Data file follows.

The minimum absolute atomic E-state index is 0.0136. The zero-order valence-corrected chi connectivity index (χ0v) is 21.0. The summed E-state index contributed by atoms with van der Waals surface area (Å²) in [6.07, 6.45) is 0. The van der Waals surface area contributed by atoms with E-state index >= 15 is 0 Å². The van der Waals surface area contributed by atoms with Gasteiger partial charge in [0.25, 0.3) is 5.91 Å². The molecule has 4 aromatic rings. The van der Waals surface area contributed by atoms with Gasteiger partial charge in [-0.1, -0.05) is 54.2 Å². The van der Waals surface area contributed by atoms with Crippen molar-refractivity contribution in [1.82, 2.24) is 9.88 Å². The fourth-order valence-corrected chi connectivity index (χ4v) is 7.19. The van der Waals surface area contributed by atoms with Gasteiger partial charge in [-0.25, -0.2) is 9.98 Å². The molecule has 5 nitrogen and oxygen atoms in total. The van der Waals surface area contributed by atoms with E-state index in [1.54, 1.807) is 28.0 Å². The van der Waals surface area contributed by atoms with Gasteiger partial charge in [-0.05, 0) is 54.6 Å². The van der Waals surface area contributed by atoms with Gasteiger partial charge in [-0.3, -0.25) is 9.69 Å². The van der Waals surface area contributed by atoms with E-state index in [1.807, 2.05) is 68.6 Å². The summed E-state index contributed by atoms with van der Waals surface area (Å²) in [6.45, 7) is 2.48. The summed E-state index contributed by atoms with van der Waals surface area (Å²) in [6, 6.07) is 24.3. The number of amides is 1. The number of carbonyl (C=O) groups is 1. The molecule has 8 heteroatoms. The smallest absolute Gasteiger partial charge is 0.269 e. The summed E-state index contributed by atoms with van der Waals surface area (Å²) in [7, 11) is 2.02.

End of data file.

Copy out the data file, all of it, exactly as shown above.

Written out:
The minimum absolute atomic E-state index is 0.0136. The zero-order valence-corrected chi connectivity index (χ0v) is 21.0. The summed E-state index contributed by atoms with van der Waals surface area (Å²) in [6.07, 6.45) is 0. The van der Waals surface area contributed by atoms with E-state index >= 15 is 0 Å². The van der Waals surface area contributed by atoms with Gasteiger partial charge in [0.25, 0.3) is 5.91 Å². The molecule has 4 aromatic rings. The van der Waals surface area contributed by atoms with Gasteiger partial charge in [-0.1, -0.05) is 54.2 Å². The van der Waals surface area contributed by atoms with Crippen molar-refractivity contribution in [1.82, 2.24) is 9.88 Å². The fourth-order valence-corrected chi connectivity index (χ4v) is 7.19. The van der Waals surface area contributed by atoms with Gasteiger partial charge in [-0.25, -0.2) is 9.98 Å². The molecule has 5 nitrogen and oxygen atoms in total. The van der Waals surface area contributed by atoms with E-state index in [1.54, 1.807) is 28.0 Å². The van der Waals surface area contributed by atoms with Gasteiger partial charge in [-0.05, 0) is 54.6 Å². The van der Waals surface area contributed by atoms with Gasteiger partial charge in [-0.3, -0.25) is 9.69 Å². The van der Waals surface area contributed by atoms with E-state index in [1.807, 2.05) is 68.6 Å². The summed E-state index contributed by atoms with van der Waals surface area (Å²) in [6.45, 7) is 2.48. The summed E-state index contributed by atoms with van der Waals surface area (Å²) in [6, 6.07) is 24.3. The number of amides is 1. The number of carbonyl (C=O) groups is 1. The molecule has 8 heteroatoms. The smallest absolute Gasteiger partial charge is 0.269 e. The summed E-state index contributed by atoms with van der Waals surface area (Å²) in [7, 11) is 2.02.